Tuesday, 21 May 2013

Holden Heritage Tour

By Deidre Ellis 
Some of the original Holden business premises in Adelaide
I wanted to learn more about the Holden Heritage as my Dad was employed at Holden for almost 40 years. We arrived early for the bus tour and just as well, there must have been around 45 people on the bus and know there were some disappointed people who did not book early enough. This tour was a mixture of bus ride and short walks. We began in Adelaide at the beginning of the Rundle Mall on King William Street where Mr Holden had two places where he conducted his saddler business. We took a short walk up the Mall to Gawler Place where he had another two places of business. He seemed to only stay in one place for a few years and then moved to a slightly larger premises. We then walked along Gawler Place to Grenfell Street and again another place where he had conducted his saddler business. Back on the bus along Pulteney Street to the area where he built his first factory of 4 levels where he became a carriage builder. Unfortunately none of these buildings has survived, but surprisingly many of the buildings that have taken their place contain design elements of the former buildings. Mr Holden had various partners and often went back to working on his own, e.g. Holden & Birks, Holden & Frost. We then were taken past some of the Holden family residences (mansions) around the eastern suburbs as well as the Payneham Cemetery where we visited a substantial Holden grave.

Holden grave, City factory site, Holden mansion & Elizabeth site
Our tour guides were Don Loffler who has written a number of books on the Holden car and Stewart Underwood who is also a Holden historian. These two gentlemen were very approachable and plied us with much Holden trivia and some amusing tales. A short stop on the Port Road gave us time to leave the bus and purchase lunch or enjoy our packed lunch. We chose the latter. Our bus drove through the location of the Woodville Plant where only two of the original buildings remain, and then on to Birkenhead where unfortunately the heritage listed Holden factory has also been demolished, but again our guides regaled us with stories.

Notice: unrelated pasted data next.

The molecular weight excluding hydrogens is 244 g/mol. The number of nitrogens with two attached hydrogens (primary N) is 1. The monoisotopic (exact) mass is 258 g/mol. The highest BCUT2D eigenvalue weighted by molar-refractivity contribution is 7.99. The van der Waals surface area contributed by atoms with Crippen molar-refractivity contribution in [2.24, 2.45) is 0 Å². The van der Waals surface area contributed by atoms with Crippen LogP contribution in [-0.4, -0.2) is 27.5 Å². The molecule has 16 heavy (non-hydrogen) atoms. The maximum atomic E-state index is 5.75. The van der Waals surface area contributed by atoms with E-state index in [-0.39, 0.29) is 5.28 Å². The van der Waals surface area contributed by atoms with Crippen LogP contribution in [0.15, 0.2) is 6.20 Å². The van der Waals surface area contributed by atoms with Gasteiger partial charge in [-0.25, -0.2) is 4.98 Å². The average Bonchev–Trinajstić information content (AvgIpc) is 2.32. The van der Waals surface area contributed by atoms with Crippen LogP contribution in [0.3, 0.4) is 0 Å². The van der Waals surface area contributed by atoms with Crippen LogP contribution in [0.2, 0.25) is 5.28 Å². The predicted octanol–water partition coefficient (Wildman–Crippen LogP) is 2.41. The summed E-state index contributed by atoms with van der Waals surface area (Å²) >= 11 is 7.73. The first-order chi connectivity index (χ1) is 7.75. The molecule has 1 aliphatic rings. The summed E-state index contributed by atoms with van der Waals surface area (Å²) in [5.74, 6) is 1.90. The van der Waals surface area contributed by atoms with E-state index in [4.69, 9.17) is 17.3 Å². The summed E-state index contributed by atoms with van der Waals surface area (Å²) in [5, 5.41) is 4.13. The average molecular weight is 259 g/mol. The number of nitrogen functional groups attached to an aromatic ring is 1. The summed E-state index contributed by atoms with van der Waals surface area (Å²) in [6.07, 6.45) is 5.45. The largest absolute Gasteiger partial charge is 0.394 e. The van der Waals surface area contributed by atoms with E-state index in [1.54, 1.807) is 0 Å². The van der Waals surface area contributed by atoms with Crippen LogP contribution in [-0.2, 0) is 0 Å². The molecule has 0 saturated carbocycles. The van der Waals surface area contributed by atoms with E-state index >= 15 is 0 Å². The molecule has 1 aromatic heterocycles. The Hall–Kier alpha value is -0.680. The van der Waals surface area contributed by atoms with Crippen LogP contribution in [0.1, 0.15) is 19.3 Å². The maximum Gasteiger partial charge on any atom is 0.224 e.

Our final part of the tour was to Elizabeth where a security guard boarded the bus and pointed out parts of the factory and again more stories including the story of the two storey administration block. It was amazing that they could help us to imagine places which are long gone and to make them seem so real. I would recommend this trip which is held annually, to everyone, car enthusiasts, those interested in Holden family history, and anyone who would just like a reasonably priced bus tour. The Holden family and the Holden car have given so much pleasure to the people of South Australia that we all should learn more about them.

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